Ghrelin increases GABAergic transmission and interacts with ethanol actions in the rat central nucleus of the amygdala

Maureen T. Cruz, Melissa A. Herman, Dawn M. Cote, Andrey E. Ryabinin, Marisa Roberto

Research output: Contribution to journalArticlepeer-review

57 Scopus citations


The neural circuitry that processes natural rewards converges with that engaged by addictive drugs. Because of this common neurocircuitry, drugs of abuse have been able to engage the hedonic mechanisms normally associated with the processing of natural rewards. Ghrelin is an orexigenic peptide that stimulates food intake by activating GHS-R1A receptors in the hypothalamus. However, ghrelin also activates GHS-R1A receptors on extrahypothalamic targets that mediate alcohol reward. The central nucleus of the amygdala (CeA) has a critical role in regulating ethanol consumption and the response to ethanol withdrawal. We previously demonstrated that rat CeA GABAergic transmission is enhanced by acute and chronic ethanol treatment. Here, we used quantitative RT-PCR (qRT-PCR) to detect Ghsr mRNA in the CeA and performed electrophysiological recordings to measure ghrelin effects on GABA transmission in this brain region. Furthermore, we examined whether acute or chronic ethanol treatment would alter these electrophysiological effects. Our qRT-PCR studies show the presence of Ghsr mRNA in the CeA. In naive animals, superfusion of ghrelin increased the amplitude of evoked inhibitory postsynaptic potentials (IPSPs) and the frequency of miniature inhibitory postsynaptic currents (mIPSCs). Coapplication of ethanol further increased the ghrelin-induced enhancement of IPSP amplitude, but to a lesser extent than ethanol alone. When applied alone, ethanol significantly increased IPSP amplitude, but this effect was attenuated by the application of ghrelin. In neurons from chronic ethanol-treated (CET) animals, the magnitude of ghrelin-induced increases in IPSP amplitude was not significantly different from that in naive animals, but the ethanol-induced increase in amplitude was abolished. Superfusion of the GHS-R1A antagonists D-Lys3-GHRP-6 and JMV 3002 decreased evoked IPSP and mIPSC frequency, revealing tonic ghrelin activity in the CeA. D-Lys3-GHRP-6 and JMV 3002 also blocked ghrelin-induced increases in GABAergic responses. Furthermore, D-Lys3-GHRP-6 did not affect ethanol-induced increases in IPSP amplitude. These studies implicate a potential role for the ghrelin system in regulating GABAergic transmission and a complex interaction with ethanol at CeA GABAergic synapses.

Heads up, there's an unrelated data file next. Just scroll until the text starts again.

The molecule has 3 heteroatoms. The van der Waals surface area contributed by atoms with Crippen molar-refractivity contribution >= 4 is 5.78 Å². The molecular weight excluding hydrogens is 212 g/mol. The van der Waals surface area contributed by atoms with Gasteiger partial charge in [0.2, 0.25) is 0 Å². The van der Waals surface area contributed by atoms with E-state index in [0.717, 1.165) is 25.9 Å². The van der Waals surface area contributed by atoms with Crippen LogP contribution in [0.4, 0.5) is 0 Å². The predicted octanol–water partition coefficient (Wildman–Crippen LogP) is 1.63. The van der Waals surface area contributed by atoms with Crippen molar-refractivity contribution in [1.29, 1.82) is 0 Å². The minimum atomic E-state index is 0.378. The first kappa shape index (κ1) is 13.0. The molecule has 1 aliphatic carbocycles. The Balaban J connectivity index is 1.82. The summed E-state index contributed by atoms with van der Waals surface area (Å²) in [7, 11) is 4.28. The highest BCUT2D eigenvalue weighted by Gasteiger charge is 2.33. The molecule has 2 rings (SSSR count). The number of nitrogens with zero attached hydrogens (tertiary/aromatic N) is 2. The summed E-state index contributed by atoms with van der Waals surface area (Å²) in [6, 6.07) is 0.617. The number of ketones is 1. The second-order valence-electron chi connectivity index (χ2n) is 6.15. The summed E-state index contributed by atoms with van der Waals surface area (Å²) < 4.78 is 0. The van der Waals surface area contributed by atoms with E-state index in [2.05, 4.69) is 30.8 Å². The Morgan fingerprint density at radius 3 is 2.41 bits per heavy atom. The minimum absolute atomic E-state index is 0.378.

Original languageEnglish (US)
Pages (from-to)364-375
Number of pages12
Issue number2
StatePublished - Jan 2013


  • alcohol dependence
  • central nucleus of the amygdala
  • electrophysiology
  • ethanol
  • ghrelin
  • neuroadaptation

ASJC Scopus subject areas

  • Pharmacology
  • Psychiatry and Mental health


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